• If audiences do not appreciate the greatness of classical music, they will chose to listen to other types of music.
  • To summarize: less qualified performers => weaker performances that do no showcase the greatness of classical music => audiences who do not appreciate the greatness of classical music => audiences moving away from classical music and opting to listen to other types of music instead

The author then concludes that "we must encourage more young musicians to enter the field" in order to "maintain classical music’s current meager popularity". Notice the word must; this implies that if we do NOT encourage more young musicians to enter the field, we will not be able to "maintain classical music’s current meager popularity".



This part of the explanation made things crystal clear ..
Thank you @GMATNinja


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Re: Music critic: Fewer and fewer musicians are studying classical music,  [#permalink]

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New post 15 Aug 2017, 01:02
@GMATNinja & @GMATNinjaTwo

Hi. I'm really confused with this question. I stuck with B&C, but I think B may be better.
Below is my reasoning.
I hope you can help me point out if I misunderstand anything, so that I can understand clearly the logic of this question and the answer choices.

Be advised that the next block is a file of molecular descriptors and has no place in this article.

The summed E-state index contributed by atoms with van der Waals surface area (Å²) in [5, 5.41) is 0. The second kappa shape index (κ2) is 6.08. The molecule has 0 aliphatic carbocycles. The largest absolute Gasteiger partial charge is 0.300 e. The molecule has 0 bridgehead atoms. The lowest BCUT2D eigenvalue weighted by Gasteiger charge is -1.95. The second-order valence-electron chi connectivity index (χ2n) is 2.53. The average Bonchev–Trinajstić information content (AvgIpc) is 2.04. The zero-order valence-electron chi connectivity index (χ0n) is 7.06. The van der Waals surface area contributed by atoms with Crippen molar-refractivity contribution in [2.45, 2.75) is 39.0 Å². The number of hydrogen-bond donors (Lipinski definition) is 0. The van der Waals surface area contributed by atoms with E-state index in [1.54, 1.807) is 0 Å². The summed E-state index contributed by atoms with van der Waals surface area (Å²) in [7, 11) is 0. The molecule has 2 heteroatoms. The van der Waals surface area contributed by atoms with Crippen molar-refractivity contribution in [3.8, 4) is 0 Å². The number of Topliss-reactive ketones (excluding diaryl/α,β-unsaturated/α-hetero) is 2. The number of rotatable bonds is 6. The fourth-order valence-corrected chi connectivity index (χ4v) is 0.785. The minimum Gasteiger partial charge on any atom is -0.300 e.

The logic for this argument is:
(a)Fewer people study CM -> (b)fewer talents play & more non-talents play CM
-> (c)audience will not appreciate the music -> (d) switch to other music
Conclusion: To keep CM popular -> encourage more people to study CM
Assumption: if people switch to other music -> CM will not be popular
Which one weakens the argument?
Opt (B) Classical music???s current meager popularity is attributable to the profusion of other genres of music available to listeners.
This one says that profusion of other genres CAUSES Classical music???s current meager popularity (causal relationship).
So CM popularity is due to music genres profusion, not by the number of CM students or how those students perform. This one casts doubt on the assumption mentioned above, suggesting that since music genres profusion CAUSED CM popularity, in the future,(even if people switch to other music genres) as long as there???s a profusion of genres, CM will probably still be popular.
The conclusion is therefore weakened.

Option (C) Most people who appreciate classical music come to do so through old recordings rather than live performances.